I’ll be participating in a New Media Knowledge debate tonight entitled What Happens to Newspapers?.
It’s a hugely broad topic, so I’m curious which direction the conversation will take. Chairman Nico Macdonald has sent round a set of questions, which give an indication of the themes he’s interested in exploring:
- What is driving change? IT, social trends, competition?
- What value do people get from newspapers? Has this changed?
- How has the moral authority of and trust invested in newspapers changed?
- How is the relationship to broadcasters and other media, local news, wire services changing
- Who are the new competitors: non-UK newspapers, broadcasters, free sheets (eg: Metro, Short List), the Drudge Report, Daily Beast, Huffington Post, DayLife?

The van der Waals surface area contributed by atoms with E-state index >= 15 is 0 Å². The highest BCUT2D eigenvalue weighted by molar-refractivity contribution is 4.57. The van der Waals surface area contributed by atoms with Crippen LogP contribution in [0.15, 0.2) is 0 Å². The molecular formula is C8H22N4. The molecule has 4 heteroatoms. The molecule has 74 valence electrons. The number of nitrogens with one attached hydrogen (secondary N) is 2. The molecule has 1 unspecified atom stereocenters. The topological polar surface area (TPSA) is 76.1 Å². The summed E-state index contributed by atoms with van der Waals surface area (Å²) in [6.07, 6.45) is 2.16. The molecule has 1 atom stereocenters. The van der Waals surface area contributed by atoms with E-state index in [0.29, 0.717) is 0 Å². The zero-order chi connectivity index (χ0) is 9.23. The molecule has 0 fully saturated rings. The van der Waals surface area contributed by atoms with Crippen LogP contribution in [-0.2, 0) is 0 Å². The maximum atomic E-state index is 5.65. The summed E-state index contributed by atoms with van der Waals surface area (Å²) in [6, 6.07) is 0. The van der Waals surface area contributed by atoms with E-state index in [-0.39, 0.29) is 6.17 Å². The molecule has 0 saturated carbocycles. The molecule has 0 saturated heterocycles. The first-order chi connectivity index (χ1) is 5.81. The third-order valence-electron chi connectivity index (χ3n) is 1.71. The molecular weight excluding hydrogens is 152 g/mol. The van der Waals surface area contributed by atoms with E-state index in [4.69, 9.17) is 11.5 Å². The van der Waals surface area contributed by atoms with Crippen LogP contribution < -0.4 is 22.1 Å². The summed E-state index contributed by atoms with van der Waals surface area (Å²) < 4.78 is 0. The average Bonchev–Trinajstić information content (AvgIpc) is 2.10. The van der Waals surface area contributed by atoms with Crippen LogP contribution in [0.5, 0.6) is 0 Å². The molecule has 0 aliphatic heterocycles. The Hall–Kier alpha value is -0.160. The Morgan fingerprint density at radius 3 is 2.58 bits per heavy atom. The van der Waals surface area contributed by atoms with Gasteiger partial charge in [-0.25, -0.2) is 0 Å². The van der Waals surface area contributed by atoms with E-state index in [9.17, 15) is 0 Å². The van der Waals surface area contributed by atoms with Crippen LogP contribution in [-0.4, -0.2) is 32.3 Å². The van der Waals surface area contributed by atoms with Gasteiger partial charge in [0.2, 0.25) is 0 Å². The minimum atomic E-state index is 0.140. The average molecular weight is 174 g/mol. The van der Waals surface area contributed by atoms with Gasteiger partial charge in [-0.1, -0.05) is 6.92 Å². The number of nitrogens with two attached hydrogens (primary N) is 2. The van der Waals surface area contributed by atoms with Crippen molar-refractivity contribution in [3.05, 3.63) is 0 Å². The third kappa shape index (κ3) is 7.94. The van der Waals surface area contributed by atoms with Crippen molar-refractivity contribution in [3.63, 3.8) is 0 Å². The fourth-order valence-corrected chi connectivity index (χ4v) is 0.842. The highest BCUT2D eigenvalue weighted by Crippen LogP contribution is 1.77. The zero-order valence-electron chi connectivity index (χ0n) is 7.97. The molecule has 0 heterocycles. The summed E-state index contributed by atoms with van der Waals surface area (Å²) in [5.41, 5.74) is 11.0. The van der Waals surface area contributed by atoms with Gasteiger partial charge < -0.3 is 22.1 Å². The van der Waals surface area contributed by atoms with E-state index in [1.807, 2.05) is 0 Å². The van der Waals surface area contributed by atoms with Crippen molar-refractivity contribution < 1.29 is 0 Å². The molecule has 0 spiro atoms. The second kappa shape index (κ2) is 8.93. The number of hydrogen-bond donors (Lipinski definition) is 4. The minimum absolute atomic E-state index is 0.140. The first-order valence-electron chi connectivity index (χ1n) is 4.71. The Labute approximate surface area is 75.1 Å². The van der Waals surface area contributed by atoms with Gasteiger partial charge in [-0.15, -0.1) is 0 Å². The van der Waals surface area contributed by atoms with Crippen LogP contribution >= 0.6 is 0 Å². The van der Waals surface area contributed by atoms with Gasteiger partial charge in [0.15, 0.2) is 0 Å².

- Will all content be free and, perhaps, follow music into the ‘loss leader for physical experiences’ model?
- Why when we are wealthier than ever (OK, were) we have been so reluctant to pay for the products of the news media?
- What new editorial models are being developed: newspaper as curator/aggregator
- New other developments have we seen: MyTelegraph, Comment is Free, instant feedback and correction
- What new business models are being developed: commerce related recommendation, exploiting the distribution chain to attract new forms of advertising (eg: Observer Sport Monthly), recommending local services
- What technologies do newspaper publishers need, eg: e-paper
- What role does quality of experience have in newspapers: increasing materiality of print?
- What ideas exist for radical change: oursourcing non-core competencies, etc.
- Is there a role for ‘co-opetition’, between established and new/small publication?